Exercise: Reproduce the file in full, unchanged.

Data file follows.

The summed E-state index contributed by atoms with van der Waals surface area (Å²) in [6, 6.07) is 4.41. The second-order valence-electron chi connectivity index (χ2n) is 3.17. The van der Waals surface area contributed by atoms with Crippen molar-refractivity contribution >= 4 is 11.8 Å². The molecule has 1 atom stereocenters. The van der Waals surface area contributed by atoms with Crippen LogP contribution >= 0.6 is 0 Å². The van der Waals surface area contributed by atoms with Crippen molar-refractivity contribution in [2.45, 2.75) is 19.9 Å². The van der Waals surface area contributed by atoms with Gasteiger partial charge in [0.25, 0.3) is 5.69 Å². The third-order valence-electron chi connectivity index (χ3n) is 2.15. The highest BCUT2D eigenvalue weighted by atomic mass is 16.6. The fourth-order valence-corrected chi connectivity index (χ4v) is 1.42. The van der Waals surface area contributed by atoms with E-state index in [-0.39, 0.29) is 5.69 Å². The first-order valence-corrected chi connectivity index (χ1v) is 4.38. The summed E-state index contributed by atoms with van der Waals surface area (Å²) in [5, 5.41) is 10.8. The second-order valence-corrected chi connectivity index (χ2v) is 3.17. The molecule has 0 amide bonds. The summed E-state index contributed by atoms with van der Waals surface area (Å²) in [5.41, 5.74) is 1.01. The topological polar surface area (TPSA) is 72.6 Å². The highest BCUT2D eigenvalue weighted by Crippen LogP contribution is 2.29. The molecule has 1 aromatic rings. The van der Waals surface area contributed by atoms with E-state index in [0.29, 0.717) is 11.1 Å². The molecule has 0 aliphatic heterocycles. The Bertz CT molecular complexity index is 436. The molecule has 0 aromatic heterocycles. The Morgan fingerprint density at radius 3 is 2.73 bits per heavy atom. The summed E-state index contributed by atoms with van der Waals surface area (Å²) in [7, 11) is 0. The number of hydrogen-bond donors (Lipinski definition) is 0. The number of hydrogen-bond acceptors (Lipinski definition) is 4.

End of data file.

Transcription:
The summed E-state index contributed by atoms with van der Waals surface area (Å²) in [6, 6.07) is 4.41. The second-order valence-electron chi connectivity index (χ2n) is 3.17. The van der Waals surface area contributed by atoms with Crippen molar-refractivity contribution >= 4 is 11.8 Å². The molecule has 1 atom stereocenters. The van der Waals surface area contributed by atoms with Crippen LogP contribution >= 0.6 is 0 Å². The van der Waals surface area contributed by atoms with Crippen molar-refractivity contribution in [2.45, 2.75) is 19.9 Å². The van der Waals surface area contributed by atoms with Gasteiger partial charge in [0.25, 0.3) is 5.69 Å². The third-order valence-electron chi connectivity index (χ3n) is 2.15. The highest BCUT2D eigenvalue weighted by atomic mass is 16.6. The fourth-order valence-corrected chi connectivity index (χ4v) is 1.42. The van der Waals surface area contributed by atoms with E-state index in [-0.39, 0.29) is 5.69 Å². The first-order valence-corrected chi connectivity index (χ1v) is 4.38. The summed E-state index contributed by atoms with van der Waals surface area (Å²) in [5, 5.41) is 10.8. The second-order valence-corrected chi connectivity index (χ2v) is 3.17. The molecule has 0 amide bonds. The summed E-state index contributed by atoms with van der Waals surface area (Å²) in [5.41, 5.74) is 1.01. The topological polar surface area (TPSA) is 72.6 Å². The highest BCUT2D eigenvalue weighted by Crippen LogP contribution is 2.29. The molecule has 1 aromatic rings. The van der Waals surface area contributed by atoms with E-state index in [0.29, 0.717) is 11.1 Å². The molecule has 0 aliphatic heterocycles. The Bertz CT molecular complexity index is 436. The molecule has 0 aromatic heterocycles. The Morgan fingerprint density at radius 3 is 2.73 bits per heavy atom. The summed E-state index contributed by atoms with van der Waals surface area (Å²) in [7, 11) is 0. The number of hydrogen-bond donors (Lipinski definition) is 0. The number of hydrogen-bond acceptors (Lipinski definition) is 4.